The number of viable shoots influences the overall architecture and productivity of wheat (Triticum aestivum L.). The development of lateral branches, or tillers, largely determines the resultant canopy. Tillers develop from the outgrowth of axillary buds, which form in leaf axils at the crown of the plant. Tiller number can be reduced if axillary buds are not formed or if the outgrowth of these buds is restricted. The teosinte branched1 (tb1) gene in maize, and homologs in rice and Arabidopsis, genetically regulate vegetative branching. In maize, increased expression of the tb1 gene restricts the outgrowth of axillary buds into lateral branches. In this study, the maize tb1 gene was introduced through transformation into the wheat cultivar "Bobwhite" to determine the effect of tb1 overexpression on wheat shoot architecture. Examination of multiple generations of plants reveals that tb1 overexpression in wheat results in reduced tiller and spike number. In addition, the number of spikelets on the spike and leaf number were significantly greater in tb1-expressing plants, and the height of these plants was also reduced. These data reveal that the function of the tb1 gene and genetic regulation of lateral branching via the tb1 mode of action is conserved between wheat, rice, maize and Arabidopsis. Thus, the tb1 gene can be used to alter plant architecture in agriculturally important crops like wheat.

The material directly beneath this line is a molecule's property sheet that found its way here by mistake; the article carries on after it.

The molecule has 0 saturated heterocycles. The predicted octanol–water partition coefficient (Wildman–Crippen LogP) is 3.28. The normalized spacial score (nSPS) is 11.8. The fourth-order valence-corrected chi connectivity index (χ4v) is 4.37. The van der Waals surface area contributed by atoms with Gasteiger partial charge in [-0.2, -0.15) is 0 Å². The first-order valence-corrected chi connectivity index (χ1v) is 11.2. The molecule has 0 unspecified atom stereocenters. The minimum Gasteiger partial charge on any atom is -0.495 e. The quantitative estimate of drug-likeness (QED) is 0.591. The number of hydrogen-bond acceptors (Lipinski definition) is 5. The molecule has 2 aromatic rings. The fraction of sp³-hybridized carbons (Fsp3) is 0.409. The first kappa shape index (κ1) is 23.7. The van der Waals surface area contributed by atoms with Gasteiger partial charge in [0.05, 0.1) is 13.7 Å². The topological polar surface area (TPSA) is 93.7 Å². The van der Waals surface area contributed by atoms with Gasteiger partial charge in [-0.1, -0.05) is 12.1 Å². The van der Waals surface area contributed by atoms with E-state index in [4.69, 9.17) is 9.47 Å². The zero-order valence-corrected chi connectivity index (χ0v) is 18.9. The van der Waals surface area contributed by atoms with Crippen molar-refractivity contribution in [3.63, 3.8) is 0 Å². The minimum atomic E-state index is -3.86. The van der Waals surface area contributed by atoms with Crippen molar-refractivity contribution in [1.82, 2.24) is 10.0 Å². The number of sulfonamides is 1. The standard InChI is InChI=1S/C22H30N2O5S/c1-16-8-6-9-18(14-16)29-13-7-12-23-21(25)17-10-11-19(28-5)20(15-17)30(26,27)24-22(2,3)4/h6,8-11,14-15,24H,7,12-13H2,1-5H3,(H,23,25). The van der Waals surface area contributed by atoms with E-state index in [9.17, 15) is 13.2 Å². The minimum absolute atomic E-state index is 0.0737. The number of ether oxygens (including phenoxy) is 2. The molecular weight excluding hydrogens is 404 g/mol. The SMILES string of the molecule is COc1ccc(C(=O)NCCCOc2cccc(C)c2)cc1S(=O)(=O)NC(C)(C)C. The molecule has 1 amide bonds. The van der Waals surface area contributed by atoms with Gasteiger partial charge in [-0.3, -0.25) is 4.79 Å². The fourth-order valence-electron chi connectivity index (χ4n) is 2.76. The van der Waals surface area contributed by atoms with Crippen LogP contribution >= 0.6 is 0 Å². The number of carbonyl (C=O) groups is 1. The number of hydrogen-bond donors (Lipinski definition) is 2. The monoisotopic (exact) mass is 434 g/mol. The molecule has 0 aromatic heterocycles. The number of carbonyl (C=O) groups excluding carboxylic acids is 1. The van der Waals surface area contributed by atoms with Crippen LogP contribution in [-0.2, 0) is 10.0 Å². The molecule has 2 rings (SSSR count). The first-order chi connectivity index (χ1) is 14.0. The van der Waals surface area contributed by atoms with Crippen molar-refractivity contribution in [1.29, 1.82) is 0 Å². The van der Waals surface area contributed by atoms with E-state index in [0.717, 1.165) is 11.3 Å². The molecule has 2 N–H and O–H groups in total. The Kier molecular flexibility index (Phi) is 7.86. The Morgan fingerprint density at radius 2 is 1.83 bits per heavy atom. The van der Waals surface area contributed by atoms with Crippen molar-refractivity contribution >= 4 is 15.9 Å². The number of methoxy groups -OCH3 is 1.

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- Axillary meristem
- Teosinte branched1
- Triticum aestivum L.